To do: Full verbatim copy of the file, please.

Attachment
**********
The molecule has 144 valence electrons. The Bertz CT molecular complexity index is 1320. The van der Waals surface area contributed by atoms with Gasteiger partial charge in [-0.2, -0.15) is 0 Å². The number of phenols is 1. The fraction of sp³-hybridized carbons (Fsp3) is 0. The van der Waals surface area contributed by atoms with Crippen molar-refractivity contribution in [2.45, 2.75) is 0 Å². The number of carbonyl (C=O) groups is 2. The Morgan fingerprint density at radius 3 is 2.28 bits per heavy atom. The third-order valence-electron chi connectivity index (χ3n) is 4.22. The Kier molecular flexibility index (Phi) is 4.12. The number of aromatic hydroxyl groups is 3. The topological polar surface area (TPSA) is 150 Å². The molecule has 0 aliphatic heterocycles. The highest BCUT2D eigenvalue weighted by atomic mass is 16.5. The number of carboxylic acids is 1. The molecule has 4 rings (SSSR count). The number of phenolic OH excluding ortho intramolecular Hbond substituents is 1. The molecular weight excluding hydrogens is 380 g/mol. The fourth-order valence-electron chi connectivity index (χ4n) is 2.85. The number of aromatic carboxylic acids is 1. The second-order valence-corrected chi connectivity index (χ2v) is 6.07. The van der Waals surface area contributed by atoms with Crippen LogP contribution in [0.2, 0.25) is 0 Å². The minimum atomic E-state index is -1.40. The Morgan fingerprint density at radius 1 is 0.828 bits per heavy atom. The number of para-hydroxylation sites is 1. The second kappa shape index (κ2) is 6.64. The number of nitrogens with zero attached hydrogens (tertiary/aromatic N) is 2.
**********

The molecule has 144 valence electrons. The Bertz CT molecular complexity index is 1320. The van der Waals surface area contributed by atoms with Gasteiger partial charge in [-0.2, -0.15) is 0 Å². The number of phenols is 1. The fraction of sp³-hybridized carbons (Fsp3) is 0. The van der Waals surface area contributed by atoms with Crippen molar-refractivity contribution in [2.45, 2.75) is 0 Å². The number of carbonyl (C=O) groups is 2. The Morgan fingerprint density at radius 3 is 2.28 bits per heavy atom. The third-order valence-electron chi connectivity index (χ3n) is 4.22. The Kier molecular flexibility index (Phi) is 4.12. The number of aromatic hydroxyl groups is 3. The topological polar surface area (TPSA) is 150 Å². The molecule has 0 aliphatic heterocycles. The highest BCUT2D eigenvalue weighted by atomic mass is 16.5. The number of carboxylic acids is 1. The molecule has 4 rings (SSSR count). The number of phenolic OH excluding ortho intramolecular Hbond substituents is 1. The molecular weight excluding hydrogens is 380 g/mol. The fourth-order valence-electron chi connectivity index (χ4n) is 2.85. The number of aromatic carboxylic acids is 1. The second-order valence-corrected chi connectivity index (χ2v) is 6.07. The van der Waals surface area contributed by atoms with Crippen LogP contribution in [0.2, 0.25) is 0 Å². The minimum atomic E-state index is -1.40. The Morgan fingerprint density at radius 1 is 0.828 bits per heavy atom. The number of para-hydroxylation sites is 1. The second kappa shape index (κ2) is 6.64. The number of nitrogens with zero attached hydrogens (tertiary/aromatic N) is 2.